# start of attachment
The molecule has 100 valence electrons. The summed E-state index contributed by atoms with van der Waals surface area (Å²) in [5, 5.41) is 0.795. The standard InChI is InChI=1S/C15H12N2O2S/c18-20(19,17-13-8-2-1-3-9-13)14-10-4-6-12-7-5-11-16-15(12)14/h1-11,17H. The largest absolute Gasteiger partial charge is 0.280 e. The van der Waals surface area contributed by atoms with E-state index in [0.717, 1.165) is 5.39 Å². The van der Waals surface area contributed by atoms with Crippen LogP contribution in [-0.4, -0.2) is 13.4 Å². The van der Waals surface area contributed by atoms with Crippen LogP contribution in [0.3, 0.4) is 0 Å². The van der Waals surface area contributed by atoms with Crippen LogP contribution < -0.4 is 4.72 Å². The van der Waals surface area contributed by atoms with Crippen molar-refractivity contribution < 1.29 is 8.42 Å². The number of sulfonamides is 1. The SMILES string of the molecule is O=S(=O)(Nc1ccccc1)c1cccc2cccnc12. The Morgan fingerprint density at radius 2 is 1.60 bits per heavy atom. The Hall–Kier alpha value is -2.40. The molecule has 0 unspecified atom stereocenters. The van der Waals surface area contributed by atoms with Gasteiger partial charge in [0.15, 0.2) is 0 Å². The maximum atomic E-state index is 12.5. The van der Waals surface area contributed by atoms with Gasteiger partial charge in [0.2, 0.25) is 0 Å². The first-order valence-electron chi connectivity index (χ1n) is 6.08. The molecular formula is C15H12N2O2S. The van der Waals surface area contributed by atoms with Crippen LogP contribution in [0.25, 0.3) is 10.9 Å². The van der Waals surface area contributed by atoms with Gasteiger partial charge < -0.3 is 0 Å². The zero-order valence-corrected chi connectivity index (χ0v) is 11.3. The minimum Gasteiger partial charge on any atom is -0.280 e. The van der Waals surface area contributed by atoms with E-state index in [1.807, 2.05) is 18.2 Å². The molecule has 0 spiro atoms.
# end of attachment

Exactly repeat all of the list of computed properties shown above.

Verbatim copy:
The molecule has 100 valence electrons. The summed E-state index contributed by atoms with van der Waals surface area (Å²) in [5, 5.41) is 0.795. The standard InChI is InChI=1S/C15H12N2O2S/c18-20(19,17-13-8-2-1-3-9-13)14-10-4-6-12-7-5-11-16-15(12)14/h1-11,17H. The largest absolute Gasteiger partial charge is 0.280 e. The van der Waals surface area contributed by atoms with E-state index in [0.717, 1.165) is 5.39 Å². The van der Waals surface area contributed by atoms with Crippen LogP contribution in [-0.4, -0.2) is 13.4 Å². The van der Waals surface area contributed by atoms with Crippen LogP contribution in [0.3, 0.4) is 0 Å². The van der Waals surface area contributed by atoms with Crippen LogP contribution < -0.4 is 4.72 Å². The van der Waals surface area contributed by atoms with Crippen molar-refractivity contribution < 1.29 is 8.42 Å². The number of sulfonamides is 1. The SMILES string of the molecule is O=S(=O)(Nc1ccccc1)c1cccc2cccnc12. The Morgan fingerprint density at radius 2 is 1.60 bits per heavy atom. The Hall–Kier alpha value is -2.40. The molecule has 0 unspecified atom stereocenters. The van der Waals surface area contributed by atoms with Gasteiger partial charge in [0.15, 0.2) is 0 Å². The maximum atomic E-state index is 12.5. The van der Waals surface area contributed by atoms with Gasteiger partial charge in [0.2, 0.25) is 0 Å². The first-order valence-electron chi connectivity index (χ1n) is 6.08. The molecular formula is C15H12N2O2S. The van der Waals surface area contributed by atoms with Crippen LogP contribution in [0.25, 0.3) is 10.9 Å². The van der Waals surface area contributed by atoms with Gasteiger partial charge < -0.3 is 0 Å². The zero-order valence-corrected chi connectivity index (χ0v) is 11.3. The minimum Gasteiger partial charge on any atom is -0.280 e. The van der Waals surface area contributed by atoms with E-state index in [1.807, 2.05) is 18.2 Å². The molecule has 0 spiro atoms.